The “Impolicy of Slavery”
By CROSS, J[oseph]., 1825
Chart of the World, on Mercator’s Projection. Illustrative of the Impolicy of Slavery.
- Author: CROSS, J[oseph].
- Publication place: London
- Publisher: Published by J. Cross, 18 Holborn, also Sold at Hatchard & Son, Piccadilly, J. & A. Arch, Cornhill, & Seelley & Son, Fleet Street
- Publication date: c.1825
- Physical description: Hand-coloured engraved map, with text below, on J. Whatman paper dated 1825.
- Dimensions: 180 by 220mm (7 by 8.75 inches).
- Inventory reference: 1973
The map and text set out the economic argument against the slave trade. The argument, often used at the time, highlights the economic burden of duties and restrictive trade – which is said to be £1,200,000 annually — placed upon the British population, who were forced to support the production of “Slave grown Sugar”. Two lines are drawn approximately 30º north and south of the equator. It is argued that this marked area is where the climate is suitable for sugar production. Within this area the British sugar plantations in Demerara, and the West Indies are coloured red. To the rest of the area: Africa (blue) is said to be unable to produce sugar due to the deprivations of the trans-Atlantic slave trade; India (pink and named Hindostan) has large duties placed upon its production; as does the rest of the area, which is highlighted in green. The text ends by arguing that the removal of the restrictive duties would lead to a greater market for British goods, and as a result greater employment at home. The argument was often made together with revulsion for the degrading treatment that slaves endured at the hands of their white masters.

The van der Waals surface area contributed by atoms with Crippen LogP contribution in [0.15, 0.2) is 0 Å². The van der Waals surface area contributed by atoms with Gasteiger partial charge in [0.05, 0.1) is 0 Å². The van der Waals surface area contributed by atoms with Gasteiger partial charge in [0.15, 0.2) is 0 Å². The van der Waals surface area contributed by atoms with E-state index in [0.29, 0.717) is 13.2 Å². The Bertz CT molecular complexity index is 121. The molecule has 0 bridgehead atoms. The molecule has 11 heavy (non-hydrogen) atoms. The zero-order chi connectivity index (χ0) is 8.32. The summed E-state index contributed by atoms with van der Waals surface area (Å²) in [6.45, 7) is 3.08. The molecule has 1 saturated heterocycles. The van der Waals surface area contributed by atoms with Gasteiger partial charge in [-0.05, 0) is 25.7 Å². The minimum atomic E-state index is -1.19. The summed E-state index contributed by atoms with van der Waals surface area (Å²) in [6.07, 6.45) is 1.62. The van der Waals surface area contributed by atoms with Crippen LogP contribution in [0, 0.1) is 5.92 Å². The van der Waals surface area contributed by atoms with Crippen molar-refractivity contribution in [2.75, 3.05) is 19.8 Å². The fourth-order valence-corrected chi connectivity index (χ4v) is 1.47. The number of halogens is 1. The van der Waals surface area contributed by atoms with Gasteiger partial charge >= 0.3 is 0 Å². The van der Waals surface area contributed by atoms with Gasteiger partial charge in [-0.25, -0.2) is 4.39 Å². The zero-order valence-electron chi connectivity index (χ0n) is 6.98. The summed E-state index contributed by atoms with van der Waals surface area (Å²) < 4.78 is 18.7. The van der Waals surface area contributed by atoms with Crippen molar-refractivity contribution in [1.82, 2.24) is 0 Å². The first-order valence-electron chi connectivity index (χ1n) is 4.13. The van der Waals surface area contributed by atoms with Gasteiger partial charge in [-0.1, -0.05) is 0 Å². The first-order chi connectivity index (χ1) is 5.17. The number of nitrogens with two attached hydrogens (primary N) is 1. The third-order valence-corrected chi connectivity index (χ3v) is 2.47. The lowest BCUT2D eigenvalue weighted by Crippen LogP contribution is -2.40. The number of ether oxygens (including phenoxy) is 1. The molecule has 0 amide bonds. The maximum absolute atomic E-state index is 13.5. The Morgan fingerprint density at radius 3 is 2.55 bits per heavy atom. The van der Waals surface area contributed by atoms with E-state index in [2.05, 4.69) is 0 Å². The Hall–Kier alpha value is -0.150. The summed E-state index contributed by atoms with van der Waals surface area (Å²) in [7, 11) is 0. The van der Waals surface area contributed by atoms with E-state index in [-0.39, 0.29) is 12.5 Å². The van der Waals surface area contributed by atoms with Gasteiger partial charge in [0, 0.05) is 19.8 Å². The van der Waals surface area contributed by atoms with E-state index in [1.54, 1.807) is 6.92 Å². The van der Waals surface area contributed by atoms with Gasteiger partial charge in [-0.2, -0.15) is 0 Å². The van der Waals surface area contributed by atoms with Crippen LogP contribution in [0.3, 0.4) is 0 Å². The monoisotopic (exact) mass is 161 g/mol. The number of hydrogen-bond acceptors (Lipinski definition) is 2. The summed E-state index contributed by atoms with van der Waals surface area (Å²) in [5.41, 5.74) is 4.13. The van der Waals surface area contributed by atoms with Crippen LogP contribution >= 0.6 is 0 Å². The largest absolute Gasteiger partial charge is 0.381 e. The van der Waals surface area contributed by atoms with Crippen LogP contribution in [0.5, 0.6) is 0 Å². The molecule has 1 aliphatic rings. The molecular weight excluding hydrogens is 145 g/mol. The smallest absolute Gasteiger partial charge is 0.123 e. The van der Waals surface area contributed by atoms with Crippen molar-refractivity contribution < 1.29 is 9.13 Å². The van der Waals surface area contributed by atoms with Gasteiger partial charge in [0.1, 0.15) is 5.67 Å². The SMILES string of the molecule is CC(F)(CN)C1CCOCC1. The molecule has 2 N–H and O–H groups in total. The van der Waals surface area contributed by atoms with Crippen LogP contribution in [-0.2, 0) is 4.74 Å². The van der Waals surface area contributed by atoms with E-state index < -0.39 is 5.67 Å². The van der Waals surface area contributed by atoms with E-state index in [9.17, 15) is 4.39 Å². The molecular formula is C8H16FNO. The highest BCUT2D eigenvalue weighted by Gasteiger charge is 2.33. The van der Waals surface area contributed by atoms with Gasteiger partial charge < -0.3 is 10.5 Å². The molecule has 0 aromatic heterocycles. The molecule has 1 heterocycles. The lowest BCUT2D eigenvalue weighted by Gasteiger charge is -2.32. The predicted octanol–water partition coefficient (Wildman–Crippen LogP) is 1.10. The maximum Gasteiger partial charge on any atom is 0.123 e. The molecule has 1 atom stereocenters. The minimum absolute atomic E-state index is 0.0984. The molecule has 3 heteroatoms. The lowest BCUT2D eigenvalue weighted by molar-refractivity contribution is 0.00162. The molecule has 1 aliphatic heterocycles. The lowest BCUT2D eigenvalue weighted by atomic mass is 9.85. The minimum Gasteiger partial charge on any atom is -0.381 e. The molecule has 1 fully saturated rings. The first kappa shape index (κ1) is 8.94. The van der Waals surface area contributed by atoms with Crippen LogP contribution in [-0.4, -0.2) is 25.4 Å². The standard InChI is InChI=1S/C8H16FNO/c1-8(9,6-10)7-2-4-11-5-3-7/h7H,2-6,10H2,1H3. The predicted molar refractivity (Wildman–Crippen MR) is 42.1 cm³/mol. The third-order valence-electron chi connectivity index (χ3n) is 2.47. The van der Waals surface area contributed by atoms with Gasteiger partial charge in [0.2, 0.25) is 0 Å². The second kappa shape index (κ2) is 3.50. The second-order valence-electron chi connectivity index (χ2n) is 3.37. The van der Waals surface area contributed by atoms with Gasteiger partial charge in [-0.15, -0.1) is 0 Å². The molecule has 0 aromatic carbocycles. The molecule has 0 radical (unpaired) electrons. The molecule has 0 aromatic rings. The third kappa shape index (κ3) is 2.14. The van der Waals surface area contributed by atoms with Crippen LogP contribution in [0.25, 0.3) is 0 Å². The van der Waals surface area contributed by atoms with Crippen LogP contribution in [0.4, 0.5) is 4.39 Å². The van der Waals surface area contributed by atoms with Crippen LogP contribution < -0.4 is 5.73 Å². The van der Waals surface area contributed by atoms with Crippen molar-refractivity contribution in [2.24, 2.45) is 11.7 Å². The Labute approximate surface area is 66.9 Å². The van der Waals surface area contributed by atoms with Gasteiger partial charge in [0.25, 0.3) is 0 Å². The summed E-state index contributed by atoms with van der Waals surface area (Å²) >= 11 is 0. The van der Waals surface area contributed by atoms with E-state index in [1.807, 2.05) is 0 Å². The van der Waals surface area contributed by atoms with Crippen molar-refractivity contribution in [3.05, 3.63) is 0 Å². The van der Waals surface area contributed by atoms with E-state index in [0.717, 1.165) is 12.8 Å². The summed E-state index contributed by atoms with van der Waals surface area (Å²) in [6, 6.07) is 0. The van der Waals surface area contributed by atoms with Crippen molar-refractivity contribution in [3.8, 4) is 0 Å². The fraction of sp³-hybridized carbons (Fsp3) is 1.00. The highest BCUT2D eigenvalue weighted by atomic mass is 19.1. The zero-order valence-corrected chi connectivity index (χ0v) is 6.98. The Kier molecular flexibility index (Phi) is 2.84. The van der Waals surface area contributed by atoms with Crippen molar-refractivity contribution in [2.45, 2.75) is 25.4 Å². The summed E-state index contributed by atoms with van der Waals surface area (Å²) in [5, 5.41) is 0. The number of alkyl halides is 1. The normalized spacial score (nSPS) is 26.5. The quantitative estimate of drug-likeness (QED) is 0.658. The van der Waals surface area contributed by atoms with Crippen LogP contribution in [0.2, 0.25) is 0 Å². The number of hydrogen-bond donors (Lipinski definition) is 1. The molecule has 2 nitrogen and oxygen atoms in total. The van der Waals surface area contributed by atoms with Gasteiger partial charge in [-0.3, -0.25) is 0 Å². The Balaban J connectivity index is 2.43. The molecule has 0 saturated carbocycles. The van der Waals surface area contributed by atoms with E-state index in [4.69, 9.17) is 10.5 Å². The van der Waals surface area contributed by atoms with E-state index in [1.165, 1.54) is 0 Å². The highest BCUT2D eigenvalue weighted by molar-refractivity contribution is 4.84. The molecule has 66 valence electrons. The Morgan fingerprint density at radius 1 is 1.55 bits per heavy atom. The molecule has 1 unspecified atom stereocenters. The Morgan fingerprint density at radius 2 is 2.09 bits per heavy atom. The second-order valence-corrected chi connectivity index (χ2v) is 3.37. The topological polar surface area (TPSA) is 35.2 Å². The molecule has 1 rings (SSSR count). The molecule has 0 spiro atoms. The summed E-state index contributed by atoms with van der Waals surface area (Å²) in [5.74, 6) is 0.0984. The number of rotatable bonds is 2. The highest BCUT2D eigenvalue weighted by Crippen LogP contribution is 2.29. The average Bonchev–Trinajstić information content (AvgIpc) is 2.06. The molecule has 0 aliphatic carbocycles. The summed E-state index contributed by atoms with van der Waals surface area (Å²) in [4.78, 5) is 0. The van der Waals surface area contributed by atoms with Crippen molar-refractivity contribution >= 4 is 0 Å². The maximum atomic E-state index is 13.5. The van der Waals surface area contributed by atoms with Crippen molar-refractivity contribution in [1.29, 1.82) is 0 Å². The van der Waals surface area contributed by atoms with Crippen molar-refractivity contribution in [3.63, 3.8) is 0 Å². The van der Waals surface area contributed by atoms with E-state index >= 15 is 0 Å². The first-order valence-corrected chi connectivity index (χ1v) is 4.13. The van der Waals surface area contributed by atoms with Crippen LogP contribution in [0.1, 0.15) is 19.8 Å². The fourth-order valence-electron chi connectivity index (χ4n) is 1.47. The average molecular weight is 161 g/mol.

Although the present map was separately published — and can be dated due to the Whatman watermark to 1825 — it was also reproduced in the journal, ‘The Kaleidoscope; Or, Literary and Scientific Mirror’, on Tuesday 29th June 1824. The article entitled, “Impolicy of Slavery” had originally been published in the Liverpool Mercury, on October 31st 1823, and set out the economic and human cost of the slave system. The article – this time without the map – would be republished in, ‘The Oriental Herald’, in February 1828.
The abolition of the slave trade in the British Empire had occurred in 1807; however, it would not be until 1833 that slave ownership itself was banned throughout the empire.